Neteller, the DOJ, and the IRS

REOdeathwagon

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Neteller, the DOJ, and the IRS

One of my practice areas is professional gambling. Many gamblers maintained an account with the e-wallet firm Neteller. Neteller served as a financial intermediary between US customers and online gambling firms. In January, the Department of Justice arrested the two founders of Neteller and charged them with multiple offenses, including money laundering. Neteller then pulled out of the US market. Neteller announced today that they are cooperating with the DOJ, and that $55 million in funds had been seized by US law enforcement.

Neteller, in one swell swoop, lost over half of its business. Ignoring whether or not such business was legal, assume you were running Neteller. The Department of Justice has arrested your two founders, has decided to fight you, and you no longer have any means to make financial transactions to the United States. What would you do? Fight the US DOJ, or make the best deal you can? It's clear from the Neteller press release that they are in negotiations with the DOJ, and that transaction records are being sent from Neteller to the DOJ.

Indeed, it's clear what's likely to happen. Neteller and the DOJ will likely come to an agreement. Neteller will announce that they will no longer do business with Americans, and they may have to pay a fine; the DOJ won't indict the company, or any of its current stockholders. The DOJ might even accept some sort of plea bargain for the two founders who were arrested. It's also certain that as part of such a deal Neteller will agree to release details of all transactions between American customers and Neteller.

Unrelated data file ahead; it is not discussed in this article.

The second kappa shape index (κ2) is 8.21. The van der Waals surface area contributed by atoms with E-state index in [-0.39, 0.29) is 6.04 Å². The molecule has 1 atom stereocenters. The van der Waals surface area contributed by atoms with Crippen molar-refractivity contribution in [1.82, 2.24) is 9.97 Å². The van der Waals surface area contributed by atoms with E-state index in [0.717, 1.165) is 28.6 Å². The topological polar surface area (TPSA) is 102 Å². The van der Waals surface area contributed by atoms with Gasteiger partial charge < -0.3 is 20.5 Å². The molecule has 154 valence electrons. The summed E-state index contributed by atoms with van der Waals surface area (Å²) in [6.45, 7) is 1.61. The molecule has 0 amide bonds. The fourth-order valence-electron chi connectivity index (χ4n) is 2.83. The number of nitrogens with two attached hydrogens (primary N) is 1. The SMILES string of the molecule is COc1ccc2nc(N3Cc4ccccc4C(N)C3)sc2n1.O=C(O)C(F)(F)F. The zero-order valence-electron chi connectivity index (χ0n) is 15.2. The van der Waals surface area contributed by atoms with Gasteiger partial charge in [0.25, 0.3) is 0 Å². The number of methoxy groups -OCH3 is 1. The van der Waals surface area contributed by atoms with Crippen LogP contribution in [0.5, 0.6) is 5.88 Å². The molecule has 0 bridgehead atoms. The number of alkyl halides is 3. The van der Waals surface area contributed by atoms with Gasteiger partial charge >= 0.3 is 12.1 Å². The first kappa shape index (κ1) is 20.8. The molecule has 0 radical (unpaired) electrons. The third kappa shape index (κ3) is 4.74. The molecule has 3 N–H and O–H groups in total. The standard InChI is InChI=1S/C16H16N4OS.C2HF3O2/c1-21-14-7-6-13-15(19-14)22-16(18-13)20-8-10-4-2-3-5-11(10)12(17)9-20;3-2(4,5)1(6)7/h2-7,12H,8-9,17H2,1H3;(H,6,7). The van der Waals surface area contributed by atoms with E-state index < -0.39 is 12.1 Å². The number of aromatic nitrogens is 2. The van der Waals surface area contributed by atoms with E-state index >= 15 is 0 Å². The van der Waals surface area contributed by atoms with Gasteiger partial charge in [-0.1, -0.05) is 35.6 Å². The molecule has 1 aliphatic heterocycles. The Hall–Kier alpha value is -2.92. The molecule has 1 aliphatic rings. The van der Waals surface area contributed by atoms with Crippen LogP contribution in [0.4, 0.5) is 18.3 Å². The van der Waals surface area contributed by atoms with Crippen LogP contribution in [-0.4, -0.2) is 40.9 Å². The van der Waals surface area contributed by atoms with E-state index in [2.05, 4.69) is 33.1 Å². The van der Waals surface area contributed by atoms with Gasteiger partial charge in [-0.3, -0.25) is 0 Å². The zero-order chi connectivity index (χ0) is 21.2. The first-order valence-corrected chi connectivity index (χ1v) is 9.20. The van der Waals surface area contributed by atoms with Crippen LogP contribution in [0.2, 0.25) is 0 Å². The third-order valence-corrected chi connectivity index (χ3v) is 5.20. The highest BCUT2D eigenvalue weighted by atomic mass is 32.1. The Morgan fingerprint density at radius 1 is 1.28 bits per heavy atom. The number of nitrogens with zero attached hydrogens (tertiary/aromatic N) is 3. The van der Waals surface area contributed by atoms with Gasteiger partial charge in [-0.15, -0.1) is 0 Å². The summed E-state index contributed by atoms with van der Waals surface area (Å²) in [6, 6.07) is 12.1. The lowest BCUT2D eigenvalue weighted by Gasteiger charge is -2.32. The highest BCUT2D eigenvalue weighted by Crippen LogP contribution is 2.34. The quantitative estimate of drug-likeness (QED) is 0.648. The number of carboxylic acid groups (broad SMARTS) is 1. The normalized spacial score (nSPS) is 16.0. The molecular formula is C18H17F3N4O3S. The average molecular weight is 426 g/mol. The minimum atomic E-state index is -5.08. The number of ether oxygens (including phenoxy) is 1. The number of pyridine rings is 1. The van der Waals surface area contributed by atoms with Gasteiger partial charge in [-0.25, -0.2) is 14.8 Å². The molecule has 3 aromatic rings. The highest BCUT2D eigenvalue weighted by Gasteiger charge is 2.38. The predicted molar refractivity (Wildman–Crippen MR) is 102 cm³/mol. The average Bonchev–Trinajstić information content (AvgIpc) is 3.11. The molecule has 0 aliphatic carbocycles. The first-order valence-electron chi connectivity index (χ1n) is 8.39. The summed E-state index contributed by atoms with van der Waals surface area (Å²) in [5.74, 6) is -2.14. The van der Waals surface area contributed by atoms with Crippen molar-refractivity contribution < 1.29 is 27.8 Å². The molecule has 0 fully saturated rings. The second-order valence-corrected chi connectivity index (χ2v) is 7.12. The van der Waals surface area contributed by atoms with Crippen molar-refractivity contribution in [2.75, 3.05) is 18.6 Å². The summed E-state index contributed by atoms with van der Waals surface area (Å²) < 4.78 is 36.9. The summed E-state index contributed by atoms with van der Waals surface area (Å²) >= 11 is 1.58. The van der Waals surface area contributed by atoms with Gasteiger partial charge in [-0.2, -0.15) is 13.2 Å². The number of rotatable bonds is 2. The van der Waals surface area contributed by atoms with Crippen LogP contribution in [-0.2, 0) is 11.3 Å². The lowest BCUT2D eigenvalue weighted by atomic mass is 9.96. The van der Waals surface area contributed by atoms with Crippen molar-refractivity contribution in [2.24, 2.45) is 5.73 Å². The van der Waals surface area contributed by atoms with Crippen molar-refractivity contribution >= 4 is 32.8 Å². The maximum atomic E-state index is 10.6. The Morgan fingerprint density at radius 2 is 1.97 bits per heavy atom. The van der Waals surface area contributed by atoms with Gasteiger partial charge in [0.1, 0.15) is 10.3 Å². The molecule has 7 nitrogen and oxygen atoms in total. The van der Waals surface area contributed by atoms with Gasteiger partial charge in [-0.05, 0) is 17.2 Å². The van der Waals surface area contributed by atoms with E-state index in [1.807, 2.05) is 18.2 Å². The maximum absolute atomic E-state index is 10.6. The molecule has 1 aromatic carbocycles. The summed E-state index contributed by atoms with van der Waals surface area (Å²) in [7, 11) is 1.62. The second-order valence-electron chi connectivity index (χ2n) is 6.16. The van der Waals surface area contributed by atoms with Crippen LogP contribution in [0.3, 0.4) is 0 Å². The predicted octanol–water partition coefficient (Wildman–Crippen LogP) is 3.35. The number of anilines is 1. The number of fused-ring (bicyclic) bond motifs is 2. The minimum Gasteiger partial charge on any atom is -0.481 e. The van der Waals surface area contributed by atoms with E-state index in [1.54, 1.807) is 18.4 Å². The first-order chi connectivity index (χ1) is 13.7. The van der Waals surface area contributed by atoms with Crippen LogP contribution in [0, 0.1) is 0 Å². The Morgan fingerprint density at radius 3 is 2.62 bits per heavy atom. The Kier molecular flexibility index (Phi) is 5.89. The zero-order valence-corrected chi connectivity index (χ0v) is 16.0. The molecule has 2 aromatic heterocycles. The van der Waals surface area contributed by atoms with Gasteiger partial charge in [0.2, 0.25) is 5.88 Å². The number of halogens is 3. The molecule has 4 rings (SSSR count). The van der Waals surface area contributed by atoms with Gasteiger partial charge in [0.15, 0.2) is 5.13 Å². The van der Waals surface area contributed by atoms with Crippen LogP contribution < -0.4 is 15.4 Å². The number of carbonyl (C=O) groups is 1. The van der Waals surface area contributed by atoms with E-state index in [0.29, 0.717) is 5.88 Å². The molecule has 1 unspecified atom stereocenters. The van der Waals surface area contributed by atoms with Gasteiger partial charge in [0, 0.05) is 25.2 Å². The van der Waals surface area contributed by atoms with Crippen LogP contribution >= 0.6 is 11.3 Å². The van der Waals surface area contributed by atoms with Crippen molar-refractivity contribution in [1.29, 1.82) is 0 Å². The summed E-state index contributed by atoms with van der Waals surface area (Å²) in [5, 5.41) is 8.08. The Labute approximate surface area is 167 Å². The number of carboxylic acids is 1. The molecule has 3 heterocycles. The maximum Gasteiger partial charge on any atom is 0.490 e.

What does the DOJ want with thousands of pieces of data? Well, Neteller required the customer's name, address, and for many accounts, their social security number. The details of those transactions will undoubtedly be sent to a government agency that's in the revenue collection business: the IRS.

So what does that mean for the customer who used Neteller?

If you complied with the lawyou reported all of your gambling income and your foreign bank accountsyou have nothing to worry about. But probably fewer than 5% of taxpayers report their gambling transactions as income.

First, Neteller is considered to be a foreign financial institution. If you have a foreign bank account, and have $10,000 or more in a foreign bank account(s) at any one time, you are required to file Form TD F 90-22.1 by June 30th of the following year with the Department of the Treasury and check the box at the bottom of Schedule B. If you have a foreign bank account and don't declare it, you can face civil and/or criminal penalties. Anyone who received $10,000 or more in one transaction from Neteller had a foreign bank account. I expect the Treasury Department to check their records and come after those who didn't declare their Neteller account. A few individuals may even face criminal prosecution over this, if they had extremely large transactions from Neteller.

Second, the IRS will check their records and see if individuals receiving funds from Neteller declared gambling winnings. The IRS will almost certainly target those receiving large amounts. If an individual received large amounts from Neteller, and didn't declare any gambling winnings, now is the time to amend your return, and pay the tax, interest, and penalties. It's almost always better to come forward to the IRS than to have the IRS knock on your door.

The IRS's first targets will be those with large (in dollars) transactions. But given the ability of the IRS to conduct computer matching, if you received funds from Neteller and didn't declare any gambling winnings, you might receive a "letter audit" from the IRS. ("Dear taxpayer, we've added $xxx [the amount of money you received from Neteller] to your income. If you agree, pay the tax, interest, and penalties....')

I believe that a few individuals will likely face criminal prosecution over this. If the IRS can find an online gambler who earned over $100,000 and didn't declare his gambling income (and I think the IRS will have several to choose from, and might even find someone who earned over $1 million) that individual could find himself facing jail time for tax evasion.

But what if you used Neteller for non-gambling activities? Interestingly enough, I know of one firm that paid individuals through Neteller. If you declared the income on your tax return (and can show that), there's nothing to worry about. You may have to spend some time responding to an IRS notice, but if you've paid your taxes, you're fine.